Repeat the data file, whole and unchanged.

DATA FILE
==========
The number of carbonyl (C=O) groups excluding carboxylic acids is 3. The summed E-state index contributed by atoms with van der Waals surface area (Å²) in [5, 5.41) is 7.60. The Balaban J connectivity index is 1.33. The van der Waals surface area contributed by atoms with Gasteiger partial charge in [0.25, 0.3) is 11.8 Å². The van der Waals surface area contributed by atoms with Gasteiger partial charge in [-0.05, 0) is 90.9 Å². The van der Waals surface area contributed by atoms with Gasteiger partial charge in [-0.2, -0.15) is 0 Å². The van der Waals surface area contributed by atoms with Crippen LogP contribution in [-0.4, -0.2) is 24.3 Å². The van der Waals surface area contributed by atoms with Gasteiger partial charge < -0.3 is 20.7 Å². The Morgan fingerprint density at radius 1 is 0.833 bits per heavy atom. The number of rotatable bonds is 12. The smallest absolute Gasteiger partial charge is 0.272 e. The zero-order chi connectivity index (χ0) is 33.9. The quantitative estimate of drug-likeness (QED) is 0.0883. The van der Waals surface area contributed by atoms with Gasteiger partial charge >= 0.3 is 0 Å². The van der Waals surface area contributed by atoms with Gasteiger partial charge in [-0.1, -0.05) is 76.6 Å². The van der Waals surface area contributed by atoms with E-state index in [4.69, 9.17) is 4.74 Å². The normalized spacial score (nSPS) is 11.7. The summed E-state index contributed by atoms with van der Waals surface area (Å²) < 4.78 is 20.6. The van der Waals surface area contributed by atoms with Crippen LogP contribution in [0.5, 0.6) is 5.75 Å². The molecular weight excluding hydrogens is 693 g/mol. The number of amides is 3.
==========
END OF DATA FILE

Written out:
The number of carbonyl (C=O) groups excluding carboxylic acids is 3. The summed E-state index contributed by atoms with van der Waals surface area (Å²) in [5, 5.41) is 7.60. The Balaban J connectivity index is 1.33. The van der Waals surface area contributed by atoms with Gasteiger partial charge in [0.25, 0.3) is 11.8 Å². The van der Waals surface area contributed by atoms with Gasteiger partial charge in [-0.05, 0) is 90.9 Å². The van der Waals surface area contributed by atoms with Gasteiger partial charge in [-0.2, -0.15) is 0 Å². The van der Waals surface area contributed by atoms with Crippen LogP contribution in [-0.4, -0.2) is 24.3 Å². The van der Waals surface area contributed by atoms with Gasteiger partial charge < -0.3 is 20.7 Å². The Morgan fingerprint density at radius 1 is 0.833 bits per heavy atom. The number of rotatable bonds is 12. The smallest absolute Gasteiger partial charge is 0.272 e. The zero-order chi connectivity index (χ0) is 33.9. The quantitative estimate of drug-likeness (QED) is 0.0883. The van der Waals surface area contributed by atoms with Gasteiger partial charge >= 0.3 is 0 Å². The van der Waals surface area contributed by atoms with Gasteiger partial charge in [-0.1, -0.05) is 76.6 Å². The van der Waals surface area contributed by atoms with E-state index in [4.69, 9.17) is 4.74 Å². The normalized spacial score (nSPS) is 11.7. The summed E-state index contributed by atoms with van der Waals surface area (Å²) < 4.78 is 20.6. The van der Waals surface area contributed by atoms with Crippen LogP contribution in [0.5, 0.6) is 5.75 Å². The molecular weight excluding hydrogens is 693 g/mol. The number of amides is 3.